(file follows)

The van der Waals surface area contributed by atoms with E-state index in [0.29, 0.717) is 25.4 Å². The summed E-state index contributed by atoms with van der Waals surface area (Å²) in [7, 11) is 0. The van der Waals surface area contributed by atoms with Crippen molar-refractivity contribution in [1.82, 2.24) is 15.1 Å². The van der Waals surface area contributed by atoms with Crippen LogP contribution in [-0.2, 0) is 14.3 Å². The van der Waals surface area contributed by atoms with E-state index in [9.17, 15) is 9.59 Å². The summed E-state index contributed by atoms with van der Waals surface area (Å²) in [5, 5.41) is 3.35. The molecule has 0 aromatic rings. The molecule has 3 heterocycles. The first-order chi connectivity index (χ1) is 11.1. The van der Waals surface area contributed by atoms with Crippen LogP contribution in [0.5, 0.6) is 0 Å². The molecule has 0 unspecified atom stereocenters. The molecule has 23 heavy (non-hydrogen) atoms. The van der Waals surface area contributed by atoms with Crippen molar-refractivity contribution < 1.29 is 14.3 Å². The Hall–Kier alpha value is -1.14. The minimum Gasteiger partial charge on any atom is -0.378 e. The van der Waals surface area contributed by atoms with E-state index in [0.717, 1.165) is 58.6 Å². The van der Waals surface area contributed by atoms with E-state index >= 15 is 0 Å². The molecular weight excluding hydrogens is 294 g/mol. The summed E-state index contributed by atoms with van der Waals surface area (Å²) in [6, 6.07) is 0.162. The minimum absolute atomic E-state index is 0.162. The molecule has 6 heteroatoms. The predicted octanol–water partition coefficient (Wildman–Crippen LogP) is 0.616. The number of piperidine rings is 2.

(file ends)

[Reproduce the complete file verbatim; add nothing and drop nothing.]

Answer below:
The van der Waals surface area contributed by atoms with E-state index in [0.29, 0.717) is 25.4 Å². The summed E-state index contributed by atoms with van der Waals surface area (Å²) in [7, 11) is 0. The van der Waals surface area contributed by atoms with Crippen molar-refractivity contribution in [1.82, 2.24) is 15.1 Å². The van der Waals surface area contributed by atoms with Crippen LogP contribution in [-0.2, 0) is 14.3 Å². The van der Waals surface area contributed by atoms with E-state index in [9.17, 15) is 9.59 Å². The summed E-state index contributed by atoms with van der Waals surface area (Å²) in [5, 5.41) is 3.35. The molecule has 0 aromatic rings. The molecule has 3 heterocycles. The first-order chi connectivity index (χ1) is 11.1. The van der Waals surface area contributed by atoms with Crippen LogP contribution in [0.5, 0.6) is 0 Å². The molecule has 0 unspecified atom stereocenters. The molecule has 23 heavy (non-hydrogen) atoms. The van der Waals surface area contributed by atoms with Crippen molar-refractivity contribution < 1.29 is 14.3 Å². The Hall–Kier alpha value is -1.14. The minimum Gasteiger partial charge on any atom is -0.378 e. The van der Waals surface area contributed by atoms with E-state index in [0.717, 1.165) is 58.6 Å². The van der Waals surface area contributed by atoms with E-state index >= 15 is 0 Å². The molecular weight excluding hydrogens is 294 g/mol. The summed E-state index contributed by atoms with van der Waals surface area (Å²) in [6, 6.07) is 0.162. The minimum absolute atomic E-state index is 0.162. The molecule has 6 heteroatoms. The predicted octanol–water partition coefficient (Wildman–Crippen LogP) is 0.616. The number of piperidine rings is 2.